It’s not embarrassing at all to be asking more questions than you did before exam period. Don’t let the fact you don’t know something hinder you; that particular reading you can’t get your head around may be the very topic of your essay question. Some degrees aren’t just about memorisation, you must genuinely understand what’s going on to apply it. Lecturers and tutors are there to make sure you’re confident about what you’ve been taught, so don’t be afraid to hassle someone to get the answer you need. You might even want to start a subject group chat, some people are bound to want to show off a little and will give you answers you may need. Or perhaps find some of your course mates and exchange notes. Sometimes, different people’s revision comes off in a different tone from your perspective and can be just what you need to write a persuasive argument or appreciate what you’re learning about.

 

The Don’ts

DON’T get distracted

You’re not superhuman, you’re an undergraduate and you will get distracted. Make time for the TV show you need to catch up on or the radio talk show, but not in your work hours. You’ll take longer to revise if you’re trying to think over someone else’s voice blaring out of your speakers. You might also find yourself in the same spot two hours later with nothing to show for yourself except an extensive knowledge of episodes of The Office. Even background music can make you lose focus, but many students benefit from music as long as it’s instrumental or something they’ve never heard before. Lock your door and tell people you’re revising – start revision off with a cup of tea or glass of water so you’re not pulled into the kitchen by conversation. Post-it notes come in handy here as whenever your vision starts wandering elsewhere, you’ve got reminders of what you’re in your room to do.

DON’T measure yourself against other people

There’s a more than likely chance that you’ll know people who work all day and all night to lrevise, and others that you’re pretty sure have never been to a lecture. They have their own academic standards and you have yours – don’t be enticed to have a night off by somebody who never really needs to work. Similarly, don’t get yourself worked up into stress by someone else who never sleeps. Set your own goals, even if it’s just finishing one reading for the day, you know your own limitations.Try not to worry if a friend of yours ends up getting a higher grade in something you’re confident with, or getting marked closely to someone who never tries. People choose their degree because they love it (unless they got awfully confused at A Levels but are too committed to back out now) so make the most of it, as it’s your money and your time. In ten years, nobody is going to care what the person sitting next to them got.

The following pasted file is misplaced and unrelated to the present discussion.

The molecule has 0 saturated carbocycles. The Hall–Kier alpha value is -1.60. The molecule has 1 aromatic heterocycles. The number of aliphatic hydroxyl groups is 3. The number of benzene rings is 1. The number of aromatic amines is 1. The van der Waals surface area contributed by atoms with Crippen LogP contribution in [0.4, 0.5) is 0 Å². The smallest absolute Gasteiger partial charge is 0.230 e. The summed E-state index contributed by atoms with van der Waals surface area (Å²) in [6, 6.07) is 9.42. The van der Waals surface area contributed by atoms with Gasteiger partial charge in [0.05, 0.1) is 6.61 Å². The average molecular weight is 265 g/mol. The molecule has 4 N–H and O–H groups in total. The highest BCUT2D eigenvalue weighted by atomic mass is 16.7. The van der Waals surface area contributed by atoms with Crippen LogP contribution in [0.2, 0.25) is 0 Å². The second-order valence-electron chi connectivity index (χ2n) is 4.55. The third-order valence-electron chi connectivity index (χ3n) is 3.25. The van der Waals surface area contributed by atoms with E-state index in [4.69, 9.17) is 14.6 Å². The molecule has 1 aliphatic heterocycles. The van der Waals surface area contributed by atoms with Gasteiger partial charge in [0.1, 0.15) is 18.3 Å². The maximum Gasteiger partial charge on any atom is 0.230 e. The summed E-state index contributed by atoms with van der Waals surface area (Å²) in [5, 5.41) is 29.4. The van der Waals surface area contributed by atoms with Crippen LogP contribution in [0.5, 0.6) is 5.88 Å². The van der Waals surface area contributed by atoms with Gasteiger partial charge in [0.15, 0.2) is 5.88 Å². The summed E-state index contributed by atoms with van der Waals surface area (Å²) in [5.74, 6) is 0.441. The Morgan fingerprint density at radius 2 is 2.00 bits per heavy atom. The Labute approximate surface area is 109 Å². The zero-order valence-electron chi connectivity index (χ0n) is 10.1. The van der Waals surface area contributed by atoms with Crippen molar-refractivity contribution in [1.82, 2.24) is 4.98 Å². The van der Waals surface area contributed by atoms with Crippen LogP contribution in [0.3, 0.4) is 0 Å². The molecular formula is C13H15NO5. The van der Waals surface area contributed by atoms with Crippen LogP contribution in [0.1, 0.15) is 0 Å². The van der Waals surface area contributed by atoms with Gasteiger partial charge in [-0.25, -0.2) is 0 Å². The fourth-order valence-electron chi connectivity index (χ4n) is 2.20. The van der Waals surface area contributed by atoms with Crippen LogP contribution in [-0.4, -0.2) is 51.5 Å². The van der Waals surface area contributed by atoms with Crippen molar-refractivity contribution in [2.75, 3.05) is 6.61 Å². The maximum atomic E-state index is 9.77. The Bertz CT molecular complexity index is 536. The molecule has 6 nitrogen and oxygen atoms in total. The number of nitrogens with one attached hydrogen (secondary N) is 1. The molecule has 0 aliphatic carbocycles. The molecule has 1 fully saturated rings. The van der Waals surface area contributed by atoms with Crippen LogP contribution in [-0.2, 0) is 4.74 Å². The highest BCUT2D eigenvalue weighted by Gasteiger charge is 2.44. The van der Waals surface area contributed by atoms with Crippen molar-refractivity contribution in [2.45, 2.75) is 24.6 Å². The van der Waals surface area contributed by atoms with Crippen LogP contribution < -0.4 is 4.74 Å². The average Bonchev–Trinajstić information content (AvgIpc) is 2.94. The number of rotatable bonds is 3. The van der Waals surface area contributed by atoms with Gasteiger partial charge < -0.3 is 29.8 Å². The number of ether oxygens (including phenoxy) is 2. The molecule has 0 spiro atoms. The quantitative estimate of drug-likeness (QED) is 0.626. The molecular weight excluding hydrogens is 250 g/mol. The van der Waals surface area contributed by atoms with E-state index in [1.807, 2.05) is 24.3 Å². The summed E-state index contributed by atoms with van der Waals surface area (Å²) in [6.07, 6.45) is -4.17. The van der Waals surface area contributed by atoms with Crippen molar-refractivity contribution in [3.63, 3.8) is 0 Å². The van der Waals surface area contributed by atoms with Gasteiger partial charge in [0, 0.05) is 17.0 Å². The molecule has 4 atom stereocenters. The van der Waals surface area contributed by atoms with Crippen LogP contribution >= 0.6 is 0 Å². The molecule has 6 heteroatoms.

DON’T sacrifice your sleep

It’s been proven that students who don’t sleep much have problems memorising things, so you may find your grades will thank you for taking that extra hour in bed. There’s really no pro’s to missing out on sleep, as you’ll spend the day waiting for your next nap and not be able to focus on what needs to be done at all. Starting the day off well-rested and fresh is the best way to motivate yourself. Make a big breakfast with a large mug of coffee and sit down with all your work ready. Exam seasons can be stressful times that can sometimes result in being awake constantly, but there’s no point worrying yourself into working hours where your body is ready to drop.

 

A My Uni Basics blog, by Hannah Newberry